Australian agtech OneCrop takes out first prize at the Future Food Asia Awards

- May 25, 2018 2 MIN READ

Australian agtech startup OneCrop was this week named the winner of the first prize at the Future Food Asia Awards, taking home US$100,000 in prize money.

The startup, founded by David McGrath and Chris Thomas and led by Andrew Logan, has created a degradable mulch film that stores soil moisture, increases soil temperature, and drives early germination and plant growth to allow farmers to boost their crop yield.

Its film has been used in fields across China and the US.

Logan, CEO of OneCrop, said the Future Food Asia Award (FFAA) experience has been “transformative” for the business.

“OneCrop has a vision to radically change global farming. However, we need opportunities like FFAA to engage with influential individuals and organisations to accelerate our growth, otherwise we would be still sitting back in Australia trying to get heard,” he said.

Founded in 2016, Future Food Asia looks to connect startups, investors, government, research teams, and corporates working in the agtech and foodtech spaces, with the FFAA event organised by Singapore venture capital firm ID Capital.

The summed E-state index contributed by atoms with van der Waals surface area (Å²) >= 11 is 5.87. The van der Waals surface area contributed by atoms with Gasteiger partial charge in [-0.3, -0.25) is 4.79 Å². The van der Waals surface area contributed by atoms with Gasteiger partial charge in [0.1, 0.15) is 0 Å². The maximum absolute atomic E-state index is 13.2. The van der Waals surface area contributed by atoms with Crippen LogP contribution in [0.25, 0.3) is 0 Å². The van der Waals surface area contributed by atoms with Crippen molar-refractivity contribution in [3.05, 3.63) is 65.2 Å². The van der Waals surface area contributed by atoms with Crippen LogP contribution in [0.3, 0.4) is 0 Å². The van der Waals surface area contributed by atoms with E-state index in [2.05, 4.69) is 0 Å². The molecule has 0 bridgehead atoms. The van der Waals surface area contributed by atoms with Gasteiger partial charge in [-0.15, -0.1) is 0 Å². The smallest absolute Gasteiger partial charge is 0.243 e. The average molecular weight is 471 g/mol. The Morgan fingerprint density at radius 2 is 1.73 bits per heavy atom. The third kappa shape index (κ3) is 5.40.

Isabelle Decitre, founder and CEO of ID Capital, said, “The diversity in the problems being addressed and the origin of these solutions presented today reaffirm the need for a regional platform for this budding innovation ecosystem. We are proud to catalyse it.”

Other Australian agtechs have also been looking to Asia.

Melbourne-founded agtech hub and accelerator SproutX in January led a delegation to Southeast Asia,  with Andrew Lai, accelerator director of SproutX, saying that the organisation would be setting its sights in Singapore as it looks to double its investment portfolio in 2018.

“The agricultural conditions in Asia are vastly different than those in Australia and the startups we invest in, in these regions should reflect that,” he said.

“For example, vertical farming is a strong urban focus in Asia and the use of drones for pesticide spraying is commercially viable in smallholder farms unlike in larger Australian farms. Agricultural e-commerce is also a booming trend we want to further invest in.”

Image: Andrew Logan. Source: Supplied.